Missing the point on productivity

I hate the “goal” of productivity growth personally. I think any policy goals we have should be based on equity and allocative efficiency, not trying to make arbitrary ratios look pretty.

However, I also disagree with Idiot/Savant’s description of productivity and how he feels that a productivity target is anti-worker (h.t. CPW).

Lets take the choice quote from the piece:

From the mathematics of the thing, it should be clear that there are two ways to increase productivity: you can increase output, or lower inputs. The first can be done by investing in a better widget-maker, or teaching people how to make them better, or coming up with new widgets which you can sell for more money – in other words, it needs investment by business in plant, training, or R&D. New Zealand’s business “leaders” are fundamentally averse to that – investment requires money which they could instead take as profits – and so they have instead chosen to do it the other way: by lowering wages

Now to be clear I believe he is specifically talking about labour productivity. I agree that this is an even dumber goal than general productivity, but his description of it here is still a bit unfair.

Labour productivity tells us about REAL output per REAL input. In this case it can be taken as something like REAL GDP per hour worked. There are two ways to increase this ratio, increase output without working (proportionally) more or reduce hours worked with (proportionally) decreasing output. For simplicity we could do this by making more without working anymore or making the same amount while working less!

This could occur through investment etc sure. But here I/S says NZ firms haven’t been investing in plant and machinery. I don’t really agree with this, given that the statistics say NZ has been investing:


Real P&M investment as a % of real GDP. From Stats NZ.

So this dig at private investment is a bit rough. Still it isn’t central to I/S’s argument on productivity – it appears to be just an arbitrary dig at big business 😛 .

I/S then makes the weird claim that National wants to decrease wages to increase labour productivity. This is wrong. Why? Well productivity is about the ratio of real output to real inputs. If we drop wages and output and input randomly remained unchanged (as a starting point) productivity is UNCHANGED. Here I/S seems to have confused nominal inputs (which is the effective hour worked times the nominal wage) with real inputs (which is just the effective hour worked).

Furthermore, we can go a step further. If wages are magically lower firms will want to hire more workers (demand for labour is downward sloping in the price (wages)!). As the additional output from an extra worker is lower than from previous workers (this is called diminishing marginal returns) mystically lower wages would LOWER productivity not increase it.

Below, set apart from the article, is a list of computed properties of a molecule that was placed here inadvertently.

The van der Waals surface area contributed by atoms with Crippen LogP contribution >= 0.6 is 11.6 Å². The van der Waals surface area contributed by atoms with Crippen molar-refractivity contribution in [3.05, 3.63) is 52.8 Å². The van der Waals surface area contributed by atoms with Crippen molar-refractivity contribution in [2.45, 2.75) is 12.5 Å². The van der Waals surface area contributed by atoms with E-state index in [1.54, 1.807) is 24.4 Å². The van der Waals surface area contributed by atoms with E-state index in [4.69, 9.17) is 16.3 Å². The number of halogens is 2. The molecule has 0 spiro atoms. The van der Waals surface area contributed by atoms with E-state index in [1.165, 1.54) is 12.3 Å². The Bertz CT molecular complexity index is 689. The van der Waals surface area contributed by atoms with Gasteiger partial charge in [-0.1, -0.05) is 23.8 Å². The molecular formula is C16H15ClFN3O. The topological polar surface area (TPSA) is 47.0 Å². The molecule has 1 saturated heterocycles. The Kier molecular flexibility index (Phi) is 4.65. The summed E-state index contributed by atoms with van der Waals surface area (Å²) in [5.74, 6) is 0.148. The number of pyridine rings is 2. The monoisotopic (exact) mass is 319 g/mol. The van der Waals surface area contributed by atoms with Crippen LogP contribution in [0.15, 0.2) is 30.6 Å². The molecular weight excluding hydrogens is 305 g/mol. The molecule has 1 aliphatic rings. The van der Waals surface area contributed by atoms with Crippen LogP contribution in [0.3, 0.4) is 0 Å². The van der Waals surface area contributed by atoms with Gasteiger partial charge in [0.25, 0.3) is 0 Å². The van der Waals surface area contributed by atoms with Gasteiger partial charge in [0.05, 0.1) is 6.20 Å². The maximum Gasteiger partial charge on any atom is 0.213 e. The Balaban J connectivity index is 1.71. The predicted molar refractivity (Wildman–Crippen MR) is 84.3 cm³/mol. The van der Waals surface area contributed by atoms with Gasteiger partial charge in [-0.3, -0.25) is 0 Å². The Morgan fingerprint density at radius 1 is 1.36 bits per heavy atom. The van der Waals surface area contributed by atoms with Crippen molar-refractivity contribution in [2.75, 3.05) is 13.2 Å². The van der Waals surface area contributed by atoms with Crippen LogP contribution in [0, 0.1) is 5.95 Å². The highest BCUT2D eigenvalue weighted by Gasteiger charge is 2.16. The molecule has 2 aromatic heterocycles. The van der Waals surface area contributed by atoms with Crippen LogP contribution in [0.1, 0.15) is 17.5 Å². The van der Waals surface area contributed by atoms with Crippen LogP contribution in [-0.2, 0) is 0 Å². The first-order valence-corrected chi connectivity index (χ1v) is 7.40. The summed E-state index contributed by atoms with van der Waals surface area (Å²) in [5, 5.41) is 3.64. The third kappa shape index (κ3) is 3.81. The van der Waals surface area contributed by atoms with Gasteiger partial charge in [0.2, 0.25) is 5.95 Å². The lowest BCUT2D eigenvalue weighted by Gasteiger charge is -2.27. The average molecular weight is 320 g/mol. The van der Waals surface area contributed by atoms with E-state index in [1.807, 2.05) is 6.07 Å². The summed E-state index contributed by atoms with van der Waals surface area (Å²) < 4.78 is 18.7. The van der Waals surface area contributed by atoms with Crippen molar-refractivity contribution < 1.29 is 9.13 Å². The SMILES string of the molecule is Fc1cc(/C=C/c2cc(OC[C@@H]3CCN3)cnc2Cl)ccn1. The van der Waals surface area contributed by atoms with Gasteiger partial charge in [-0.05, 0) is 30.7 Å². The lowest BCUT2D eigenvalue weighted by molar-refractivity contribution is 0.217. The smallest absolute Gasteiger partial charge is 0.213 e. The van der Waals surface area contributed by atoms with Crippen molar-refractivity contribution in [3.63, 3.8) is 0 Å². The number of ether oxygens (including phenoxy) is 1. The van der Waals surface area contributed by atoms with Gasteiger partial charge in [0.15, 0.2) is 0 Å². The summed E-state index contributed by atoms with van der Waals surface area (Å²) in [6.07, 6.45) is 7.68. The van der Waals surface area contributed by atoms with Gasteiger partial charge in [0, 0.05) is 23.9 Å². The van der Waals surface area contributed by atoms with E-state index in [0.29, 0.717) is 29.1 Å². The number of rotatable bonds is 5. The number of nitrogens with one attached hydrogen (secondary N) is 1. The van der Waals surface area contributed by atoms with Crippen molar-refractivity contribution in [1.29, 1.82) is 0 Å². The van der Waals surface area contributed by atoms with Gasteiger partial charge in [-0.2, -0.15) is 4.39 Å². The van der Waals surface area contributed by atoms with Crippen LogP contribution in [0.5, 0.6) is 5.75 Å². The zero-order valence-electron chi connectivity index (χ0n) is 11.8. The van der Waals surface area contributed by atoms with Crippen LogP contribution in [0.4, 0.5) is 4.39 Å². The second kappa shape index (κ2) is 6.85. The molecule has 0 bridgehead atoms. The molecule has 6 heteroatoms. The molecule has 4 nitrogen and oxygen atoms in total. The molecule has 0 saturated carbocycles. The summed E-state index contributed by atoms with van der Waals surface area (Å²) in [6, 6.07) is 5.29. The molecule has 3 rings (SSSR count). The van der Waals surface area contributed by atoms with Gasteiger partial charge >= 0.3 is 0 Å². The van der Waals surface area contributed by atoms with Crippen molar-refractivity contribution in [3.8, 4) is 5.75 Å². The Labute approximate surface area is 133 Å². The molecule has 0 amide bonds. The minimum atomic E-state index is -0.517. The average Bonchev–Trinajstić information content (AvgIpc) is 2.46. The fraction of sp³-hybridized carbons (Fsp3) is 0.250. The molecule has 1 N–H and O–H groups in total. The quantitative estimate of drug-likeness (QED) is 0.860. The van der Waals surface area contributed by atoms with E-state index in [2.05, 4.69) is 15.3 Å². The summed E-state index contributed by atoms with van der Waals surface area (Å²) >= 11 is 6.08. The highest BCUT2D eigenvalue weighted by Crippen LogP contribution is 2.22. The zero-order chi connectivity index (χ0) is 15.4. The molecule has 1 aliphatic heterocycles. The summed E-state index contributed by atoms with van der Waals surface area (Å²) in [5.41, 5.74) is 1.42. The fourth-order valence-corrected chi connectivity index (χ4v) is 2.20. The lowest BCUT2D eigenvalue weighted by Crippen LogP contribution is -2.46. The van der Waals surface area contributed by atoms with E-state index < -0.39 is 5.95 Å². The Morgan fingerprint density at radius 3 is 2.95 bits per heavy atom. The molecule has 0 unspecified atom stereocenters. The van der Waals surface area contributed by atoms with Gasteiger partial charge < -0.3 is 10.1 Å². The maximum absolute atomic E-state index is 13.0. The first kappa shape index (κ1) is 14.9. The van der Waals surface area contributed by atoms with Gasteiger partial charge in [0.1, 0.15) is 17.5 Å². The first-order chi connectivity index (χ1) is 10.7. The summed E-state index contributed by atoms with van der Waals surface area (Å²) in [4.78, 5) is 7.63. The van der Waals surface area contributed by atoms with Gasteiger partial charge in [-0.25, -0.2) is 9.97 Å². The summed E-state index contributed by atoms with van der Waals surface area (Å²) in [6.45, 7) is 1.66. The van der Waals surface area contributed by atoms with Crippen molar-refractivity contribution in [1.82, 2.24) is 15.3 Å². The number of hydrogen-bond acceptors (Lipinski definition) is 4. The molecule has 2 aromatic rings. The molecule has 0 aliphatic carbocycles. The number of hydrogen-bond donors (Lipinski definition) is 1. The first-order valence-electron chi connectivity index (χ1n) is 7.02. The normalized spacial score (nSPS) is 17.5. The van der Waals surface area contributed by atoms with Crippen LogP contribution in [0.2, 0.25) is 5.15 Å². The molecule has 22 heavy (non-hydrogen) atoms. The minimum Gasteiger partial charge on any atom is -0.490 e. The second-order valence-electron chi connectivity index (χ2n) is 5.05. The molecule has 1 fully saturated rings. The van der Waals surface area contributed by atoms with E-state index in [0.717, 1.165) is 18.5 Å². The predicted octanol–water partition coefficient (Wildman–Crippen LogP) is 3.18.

We can even crawl along even further by realising that firms hire workers based on the returns they will get. At the margin they will hire a worker that provides as much as they are paid. As a result, the lower labour productivity is the lower real wages will be. In this sense we could argue that if the government does want to increase labour productivity it actually WANT TO INCREASE REAL WAGES!!!

As a result, I/S’s attack on a productivity target does not make sense and the anti-business claims made by I/S appear to be the result of ideological speculation rather than any evidence.

I share I/S’s irritation with the idea of “productivity targeting”, but I do not share the reasoning.

3 replies
  1. ben
    ben says:

    I’m nervous about it for a related reason, which is that productivity increases can be produced by bad labour market regulation. France regulates the hell out of labour and has high unemployment. They also have high productivity – it is simply uneconomic to hire less productive workers and they don’t get included in the prductivity ratio!

    I’m no expert on, well, anything it seems, but my guess is that the very best thing a NZ government could for productivity would be to set the conditions that encourages capital inflow into NZ. Those things might be to somehow commit to not expropriating such investment such as by enshrining property rights, perhaps opening the doors to immigration to exploit what looks to me benefits from economies of scale, and to leave the production of private goods to the private sector. Paul Walker has pointed out the weak relationship between flavours of capitalism and performance, but at the margin privately-owned firms do more with any given bundle of resources – so get government out of there.

    Unfortunately, virtually nobody in this great country thinks these ideas have any merit whatsoever, which is why I confidently predict NZ will not be be able to close the gap with Australia or anyone else: we will continue to have half the real income of Americans. Why isn’t that gaping chasm front and center?

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